“You can make all the excuses you want, but if you are not mentally tough, and you’re not prepared to play every night, you’re not going to win. “ ~ Larry Bird
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Copyright 2013 NATIONAL ASSOCIATION OF REALTORS®
“Ask, and it shall be given unto you.” – Jesus Christ
There’s nothing more frustrating to a ready, willing, and seemingly able buyer than to lose an offer to another buyer — especially since the seller was not specific (down to the letter) about what he expected to receive.
Sure, there’s the list price; but in today’s fast-paced market, a buyer/ prospect may offer thousands more than the list price and STILL not be the lucky buyer who gets the property!
That’s why sellers should be as specific as possible with buyers in what they want to receive and achieve in a successful offer.
Let’s tackle the major elements the seller should be prepared to address with serious buyers. I suggest that sellers (or their real estate agent) prepare a “Suggested Contract Requirement” sheet to give to buyers, outlining what they expect in the following:
By now, it should go without saying that buyers without loan pre-approval shouldn’t be competing in the current market; but sadly, some are. That’s why it’s important for the seller to specify that buyers be pre-approved for loans ample enough to fund the purchase price, AND detail the type of loan and respective costs (if any) the seller would cover.
For example, a buyer might claim to be pre-approved for a mortgage of “x” amount. What she fails to disclose, however, is that it’s Veteran’s Administration (VA) financing and she expects the seller to cover her two discount points. On a $140,000 sales price (with zero down) that’s a hefty $2,800 for the seller.
Or what about the buyer who claims to have “cash” coming to him to fund the purchase (often coming from proceeds of an estate or settlement of a law suit.) The buyer’s funds are delayed. In order to close the sale, he must borrow the money, causing the seller a three-week delay in accessing his proceeds. Verifying the buyer’s funding (which is tougher to do in a “cash” sale) is vital for sidestepping potential delays for the seller.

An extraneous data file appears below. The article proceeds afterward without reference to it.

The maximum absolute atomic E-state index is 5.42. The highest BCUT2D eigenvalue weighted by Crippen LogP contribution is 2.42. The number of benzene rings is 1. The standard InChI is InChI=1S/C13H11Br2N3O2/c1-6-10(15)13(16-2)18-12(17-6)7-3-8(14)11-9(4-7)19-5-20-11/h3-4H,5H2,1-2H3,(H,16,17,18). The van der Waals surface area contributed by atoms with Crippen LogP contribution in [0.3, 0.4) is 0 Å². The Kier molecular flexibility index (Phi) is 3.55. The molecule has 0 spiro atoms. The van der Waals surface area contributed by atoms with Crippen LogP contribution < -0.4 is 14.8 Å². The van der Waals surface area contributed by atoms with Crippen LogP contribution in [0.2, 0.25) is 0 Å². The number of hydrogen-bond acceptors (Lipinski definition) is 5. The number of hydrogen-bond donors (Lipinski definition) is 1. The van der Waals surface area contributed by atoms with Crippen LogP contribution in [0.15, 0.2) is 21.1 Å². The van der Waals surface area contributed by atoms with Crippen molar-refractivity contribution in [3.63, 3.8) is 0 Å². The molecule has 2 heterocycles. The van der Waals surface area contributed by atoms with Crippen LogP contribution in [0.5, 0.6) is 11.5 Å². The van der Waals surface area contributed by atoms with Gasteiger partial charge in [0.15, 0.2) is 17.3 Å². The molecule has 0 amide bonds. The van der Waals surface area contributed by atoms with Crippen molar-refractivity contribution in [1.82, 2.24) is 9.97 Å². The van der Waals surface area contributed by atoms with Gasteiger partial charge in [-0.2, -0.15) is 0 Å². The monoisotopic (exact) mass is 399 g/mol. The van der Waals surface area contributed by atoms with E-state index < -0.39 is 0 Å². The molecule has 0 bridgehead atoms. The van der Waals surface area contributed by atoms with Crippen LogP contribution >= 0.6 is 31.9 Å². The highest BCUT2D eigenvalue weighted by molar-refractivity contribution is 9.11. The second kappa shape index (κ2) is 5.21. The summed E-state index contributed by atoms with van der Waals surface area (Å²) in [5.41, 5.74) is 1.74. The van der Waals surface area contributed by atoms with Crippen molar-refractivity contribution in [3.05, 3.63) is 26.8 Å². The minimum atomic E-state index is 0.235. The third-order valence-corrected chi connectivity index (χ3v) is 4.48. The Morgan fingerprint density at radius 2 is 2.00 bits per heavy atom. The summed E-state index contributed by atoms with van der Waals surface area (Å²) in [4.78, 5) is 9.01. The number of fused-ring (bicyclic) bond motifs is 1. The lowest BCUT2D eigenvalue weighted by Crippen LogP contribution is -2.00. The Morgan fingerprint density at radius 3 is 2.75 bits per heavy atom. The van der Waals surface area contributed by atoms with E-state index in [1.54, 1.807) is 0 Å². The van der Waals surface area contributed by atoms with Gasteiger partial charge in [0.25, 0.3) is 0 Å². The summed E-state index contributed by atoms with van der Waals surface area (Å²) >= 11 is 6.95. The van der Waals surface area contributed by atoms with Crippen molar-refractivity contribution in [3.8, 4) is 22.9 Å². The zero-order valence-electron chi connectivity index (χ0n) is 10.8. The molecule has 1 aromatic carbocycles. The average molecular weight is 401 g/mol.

In the old, slower school of home buying a decade or more ago, buyers would offer a meager amount of earnest money or even a post-dated check with the idea that they could always up the ante if need be. In today’s market, more (rather than less) earnest money is advised in most situations. Not only does it subtly signify to the seller how financially motivated a buyer is, but can serve as a buyer’s first (and often only) shot at a strong first impression to the seller.
By letting prospective buyers know (in writing on the “Suggested Contract Requirement” sheet) the minimum amount of earnest money the seller is seeking, it places a strong buyer on equal footing with competitors. It also gives a heads-up that if you want a stronger foothold with the seller in this area, exceeding the suggested minimum amount is certainly in order! If a buyer structures an offer to include minimal contingencies like obtaining financing in a certain amount and the property appraising for at least the sales price, etc., earnest money would be at little risk of loss.
And what about contingencies? Should a seller require that buyers make all offers free of positively all contingencies if they’re serious about the property? Hardly. But keeping contingencies to a minimum (as we’ll see in Part II of this article) definitely gives buyers an added advantage over their competition and results in a smoother sale for you as a seller.
“How we think shows through in how we act. Attitudes are mirrors of the mind. They reflect thinking.” – David Joseph Schwartz
Years ago, people used charts and simple multiplication to calculate the time value of money. Then, Hewlett-Packard introduced its ubiquitous hand-held financial calculators, and those “time value of $1” charts faded from memory. The latest incarnation is the Web-based mortgage calculator, provided online by real estate brokerages and agents, lenders and mortgage brokers and such companies as Bankrate Monitor and Nolo Press, among others. Calculators pose intriguing questions: How much can you afford to borrow to buy a home? How much will your monthly mortgage payment be? Should you refinance your mortgage? And so on.
Do mortgage calculators work? Yes and no. Calculators plug user-entered data into complex equations that would be daunting for the average not mathematically inclined person to solve by hand. However, the results lack real-world reliability and can vary from one calculator to the next. Some calculators are so suspect, in fact, that they’re accompanied by small-print disclaimers warning consumers not to rely on the results. If you want to use online mortgage calculators, keep these caveats in mind: